German Style Mustard
Mustard’s history dates back thousands of years, with its history as a condiment beginning with the Romans who turned took mustard seeds and ground them down, mixing them with wine to form a paste like the mustards of today. Jeff is convinced this recipe was sent from the spirits of the old world to haunt us with its deliciousness. It is absolutely one of the tastiest condiments many of us have ever tasted. Some of our taste testers commented that they would like to eat it with a spoon but settled on eating it with some Soft Pretzels that Jeff had whipped up. This would be good anywhere you use mustard. If you want to feel fancy while eating at a summer barbecue, this mustard is a great choice for making snazzy hot dogs.
You should let this mustard sit for a day or two to really get the best flavor, but it’s good freshly made as well. Jeff found that it thickened up after a few days. Stirring in a little more vinegar helped the mustard thin out without adding any extra tanginess to the flavor.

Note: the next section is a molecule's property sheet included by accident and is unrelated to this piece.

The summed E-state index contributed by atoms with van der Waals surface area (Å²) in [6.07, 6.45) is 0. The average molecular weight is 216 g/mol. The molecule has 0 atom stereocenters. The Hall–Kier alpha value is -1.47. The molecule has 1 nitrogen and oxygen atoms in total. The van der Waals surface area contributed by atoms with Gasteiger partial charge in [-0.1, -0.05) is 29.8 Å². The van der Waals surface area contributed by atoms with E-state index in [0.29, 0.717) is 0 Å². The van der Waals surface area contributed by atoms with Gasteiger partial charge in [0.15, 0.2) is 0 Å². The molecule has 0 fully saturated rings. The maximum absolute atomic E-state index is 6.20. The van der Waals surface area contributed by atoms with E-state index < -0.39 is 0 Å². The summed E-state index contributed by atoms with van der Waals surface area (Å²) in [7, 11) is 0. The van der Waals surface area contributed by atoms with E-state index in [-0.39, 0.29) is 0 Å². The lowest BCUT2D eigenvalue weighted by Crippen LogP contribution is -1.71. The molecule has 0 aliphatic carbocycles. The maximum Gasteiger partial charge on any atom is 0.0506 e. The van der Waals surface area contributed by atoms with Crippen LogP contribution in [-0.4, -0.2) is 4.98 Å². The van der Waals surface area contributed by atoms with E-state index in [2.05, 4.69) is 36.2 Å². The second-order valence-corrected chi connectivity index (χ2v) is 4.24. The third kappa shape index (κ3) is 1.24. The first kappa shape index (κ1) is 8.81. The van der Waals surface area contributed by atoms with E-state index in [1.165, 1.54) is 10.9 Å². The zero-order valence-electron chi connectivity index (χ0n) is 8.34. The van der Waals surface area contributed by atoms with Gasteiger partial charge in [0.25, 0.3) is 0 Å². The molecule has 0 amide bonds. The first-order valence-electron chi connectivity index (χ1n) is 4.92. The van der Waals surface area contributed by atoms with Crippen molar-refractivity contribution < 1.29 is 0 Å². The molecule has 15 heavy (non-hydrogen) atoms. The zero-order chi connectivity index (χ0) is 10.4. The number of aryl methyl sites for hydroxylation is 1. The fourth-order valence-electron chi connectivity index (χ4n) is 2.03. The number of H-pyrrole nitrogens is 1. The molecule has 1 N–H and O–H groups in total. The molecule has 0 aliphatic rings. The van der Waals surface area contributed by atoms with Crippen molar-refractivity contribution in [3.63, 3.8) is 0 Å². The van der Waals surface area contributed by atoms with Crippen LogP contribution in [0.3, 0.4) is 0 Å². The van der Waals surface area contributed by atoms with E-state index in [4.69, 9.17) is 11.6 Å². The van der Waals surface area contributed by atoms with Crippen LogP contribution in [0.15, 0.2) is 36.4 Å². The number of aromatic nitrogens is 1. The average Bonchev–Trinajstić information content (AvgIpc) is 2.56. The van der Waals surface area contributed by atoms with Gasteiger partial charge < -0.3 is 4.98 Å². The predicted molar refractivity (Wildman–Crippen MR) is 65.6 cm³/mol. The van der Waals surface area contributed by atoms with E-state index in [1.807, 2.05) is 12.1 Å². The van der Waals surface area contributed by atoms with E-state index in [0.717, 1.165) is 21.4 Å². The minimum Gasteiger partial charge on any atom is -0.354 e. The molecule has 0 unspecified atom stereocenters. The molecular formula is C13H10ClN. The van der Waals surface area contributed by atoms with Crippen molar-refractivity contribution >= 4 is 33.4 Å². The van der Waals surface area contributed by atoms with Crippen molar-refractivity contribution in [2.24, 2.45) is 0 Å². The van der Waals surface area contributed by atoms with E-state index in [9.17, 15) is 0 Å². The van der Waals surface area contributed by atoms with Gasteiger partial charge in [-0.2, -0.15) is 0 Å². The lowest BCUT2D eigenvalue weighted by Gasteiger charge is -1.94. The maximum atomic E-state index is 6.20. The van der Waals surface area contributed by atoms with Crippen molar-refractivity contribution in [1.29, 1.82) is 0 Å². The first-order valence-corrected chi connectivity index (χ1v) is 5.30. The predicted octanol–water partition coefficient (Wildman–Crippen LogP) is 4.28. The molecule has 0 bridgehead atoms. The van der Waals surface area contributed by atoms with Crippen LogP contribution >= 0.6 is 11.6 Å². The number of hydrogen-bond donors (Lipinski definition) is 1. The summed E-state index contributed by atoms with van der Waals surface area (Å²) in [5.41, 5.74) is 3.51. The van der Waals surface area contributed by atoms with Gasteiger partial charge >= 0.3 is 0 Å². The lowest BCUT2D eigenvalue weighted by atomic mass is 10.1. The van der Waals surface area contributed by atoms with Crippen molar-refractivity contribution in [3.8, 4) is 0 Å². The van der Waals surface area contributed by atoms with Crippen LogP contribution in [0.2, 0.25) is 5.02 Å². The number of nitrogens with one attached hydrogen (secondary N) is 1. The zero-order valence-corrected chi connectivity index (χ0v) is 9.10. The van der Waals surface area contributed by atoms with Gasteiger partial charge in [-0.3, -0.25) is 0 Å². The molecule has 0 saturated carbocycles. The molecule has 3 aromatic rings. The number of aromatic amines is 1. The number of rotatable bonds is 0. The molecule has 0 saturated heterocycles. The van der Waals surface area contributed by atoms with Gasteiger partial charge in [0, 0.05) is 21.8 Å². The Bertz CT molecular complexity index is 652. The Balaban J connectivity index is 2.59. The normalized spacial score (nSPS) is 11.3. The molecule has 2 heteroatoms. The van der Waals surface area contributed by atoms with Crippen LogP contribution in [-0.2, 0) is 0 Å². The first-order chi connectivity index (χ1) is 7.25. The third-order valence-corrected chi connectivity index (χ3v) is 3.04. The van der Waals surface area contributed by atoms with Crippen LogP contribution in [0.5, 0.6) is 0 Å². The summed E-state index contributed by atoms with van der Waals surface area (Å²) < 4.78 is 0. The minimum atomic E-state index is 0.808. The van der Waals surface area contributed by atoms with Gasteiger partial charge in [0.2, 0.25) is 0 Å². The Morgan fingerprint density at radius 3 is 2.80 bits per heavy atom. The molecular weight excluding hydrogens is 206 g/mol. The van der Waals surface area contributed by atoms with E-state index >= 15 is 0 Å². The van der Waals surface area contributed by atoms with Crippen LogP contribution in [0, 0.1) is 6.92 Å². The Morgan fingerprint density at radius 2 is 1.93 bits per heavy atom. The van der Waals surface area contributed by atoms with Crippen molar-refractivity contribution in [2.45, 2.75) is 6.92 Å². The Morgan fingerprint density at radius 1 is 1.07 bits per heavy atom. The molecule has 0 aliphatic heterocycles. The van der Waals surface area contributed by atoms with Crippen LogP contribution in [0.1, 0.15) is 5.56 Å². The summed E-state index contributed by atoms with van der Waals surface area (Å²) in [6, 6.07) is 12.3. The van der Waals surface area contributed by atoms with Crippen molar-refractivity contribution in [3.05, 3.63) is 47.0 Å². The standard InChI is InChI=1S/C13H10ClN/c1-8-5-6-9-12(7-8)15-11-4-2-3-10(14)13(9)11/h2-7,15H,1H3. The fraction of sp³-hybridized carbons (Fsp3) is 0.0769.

- ¼ Cup Yellow Mustard Seeds
- 2 Tbsp Brown Mustard Seeds
- ¼ Cup Ground Yellow Mustard
- ½ Cup water
- 1 ½ Cups apple cider vinegar
- 1 Small onion, minced
- 2 Tbsp brown sugar, finely packed
- 1 tsp Kosher Salt
- 2 Garlic cloves, minced
- ¼ tsp Ground Korintje Cinnamon
- ¼ tsp Ground Jamaican Allspice
- ¼ tsp French Tarragon
- ¼ tsp Turmeric Powder
- Combine mustard seeds and dry mustard in a small bowl and set aside.
- In a medium saucepan, combine remaining ingredients. Simmer on medium-high 10-15 minutes, or until reduced by half. Pour this mixture into the bowl with the mustard seeds and ground yellow mustard and let soak for 24-48 hours at room temperature. You may need to add vinegar if it soaks in. The liquid should be enough to cover the seeds.
- Place mixture in a food processor or blender and process until smooth. It will thicken upon standing. Placer mustard into jars, and let age for 3 days. If mustard becomes too thick, just add vinegar in small amounts until desired consistency.